Author: Kaufman, David
Author: Ireland, Alice
A teacher’s classroom skills, attitudes, and behaviours are fundamental to excellent teaching. Assessing these qualities is a logistically difficult, costly, and at times, controversial task for teacher educators and school administrators. As a result, teacher hiring and subsequent professional development rely on indirect indicators that provide only limited evidence of a teacher’s potential, strengths, and areas for improvement. Simulation techniques have been used as training and feedback tools for many years in occupations where live practice is dangerous, costly, or difficult to organize. Today’s technologies are making simulations practical in new domains. In teaching they can provide practice settings, performance data, and feedback aimed at evaluating and improving a wide range of skills. Drawing from experience in medical and health education, this chapter outlines the potential for simulations to support both teacher hiring and in-service skills development, in order to support teaching excellence with new tools in the future.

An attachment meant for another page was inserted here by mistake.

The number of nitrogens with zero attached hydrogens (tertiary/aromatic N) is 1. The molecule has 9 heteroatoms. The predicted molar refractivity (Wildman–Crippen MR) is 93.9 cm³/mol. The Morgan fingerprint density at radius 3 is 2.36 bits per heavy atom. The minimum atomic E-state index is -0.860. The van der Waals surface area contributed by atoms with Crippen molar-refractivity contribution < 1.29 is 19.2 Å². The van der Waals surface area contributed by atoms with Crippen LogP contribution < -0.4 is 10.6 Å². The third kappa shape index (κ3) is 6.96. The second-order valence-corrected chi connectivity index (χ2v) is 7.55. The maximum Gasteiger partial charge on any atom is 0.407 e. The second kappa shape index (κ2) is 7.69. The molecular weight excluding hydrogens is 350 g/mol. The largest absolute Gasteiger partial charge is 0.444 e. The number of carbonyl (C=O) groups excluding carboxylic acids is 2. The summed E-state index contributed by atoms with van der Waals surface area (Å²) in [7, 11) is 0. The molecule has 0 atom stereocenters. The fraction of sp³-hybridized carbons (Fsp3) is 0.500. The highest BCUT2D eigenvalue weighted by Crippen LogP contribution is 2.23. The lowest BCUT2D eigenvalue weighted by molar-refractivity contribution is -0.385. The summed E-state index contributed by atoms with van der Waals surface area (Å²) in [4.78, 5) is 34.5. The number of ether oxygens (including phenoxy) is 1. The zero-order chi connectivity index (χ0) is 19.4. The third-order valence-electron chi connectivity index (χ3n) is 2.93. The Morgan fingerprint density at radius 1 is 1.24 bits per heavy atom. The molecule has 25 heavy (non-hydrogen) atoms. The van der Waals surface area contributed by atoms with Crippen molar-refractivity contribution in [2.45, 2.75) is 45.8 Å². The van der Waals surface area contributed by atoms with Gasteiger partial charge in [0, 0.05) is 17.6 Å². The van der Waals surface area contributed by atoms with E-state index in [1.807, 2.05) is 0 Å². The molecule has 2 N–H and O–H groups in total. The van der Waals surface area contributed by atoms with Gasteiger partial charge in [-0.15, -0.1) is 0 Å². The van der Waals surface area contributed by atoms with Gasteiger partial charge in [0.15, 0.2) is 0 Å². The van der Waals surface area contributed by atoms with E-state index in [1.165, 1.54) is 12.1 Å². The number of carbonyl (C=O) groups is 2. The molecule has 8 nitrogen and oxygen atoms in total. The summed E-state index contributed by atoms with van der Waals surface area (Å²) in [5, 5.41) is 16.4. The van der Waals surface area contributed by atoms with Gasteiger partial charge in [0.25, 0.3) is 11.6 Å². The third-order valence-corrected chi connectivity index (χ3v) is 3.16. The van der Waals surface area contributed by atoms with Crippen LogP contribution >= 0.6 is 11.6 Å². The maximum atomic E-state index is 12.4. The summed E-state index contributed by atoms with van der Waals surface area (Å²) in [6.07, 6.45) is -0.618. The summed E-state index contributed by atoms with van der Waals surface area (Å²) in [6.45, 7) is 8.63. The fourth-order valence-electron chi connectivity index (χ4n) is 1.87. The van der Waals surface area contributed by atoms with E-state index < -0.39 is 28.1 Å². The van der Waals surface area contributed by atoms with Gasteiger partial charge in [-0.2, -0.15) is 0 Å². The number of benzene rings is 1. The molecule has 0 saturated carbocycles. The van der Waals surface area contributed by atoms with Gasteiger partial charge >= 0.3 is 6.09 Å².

Part of the SFU Library's 2016 Celebration of SFU Authors.
The Potential of Simulation for Teacher Assessment in The Complexity of Hiring, Supporting, and Retaining New Teachers Across Canada, Maynes, N. & Hatt, B.E. (Eds.). Canadian Association for Teacher Education/Canadian Society for Studies in Education. 113-128. 2015.
Canadian Association for Teacher Education/Canadian Society for Studies in Education
The Potential of Simulation for Teacher Assessment
Maynes, N. & Hatt, B.E.
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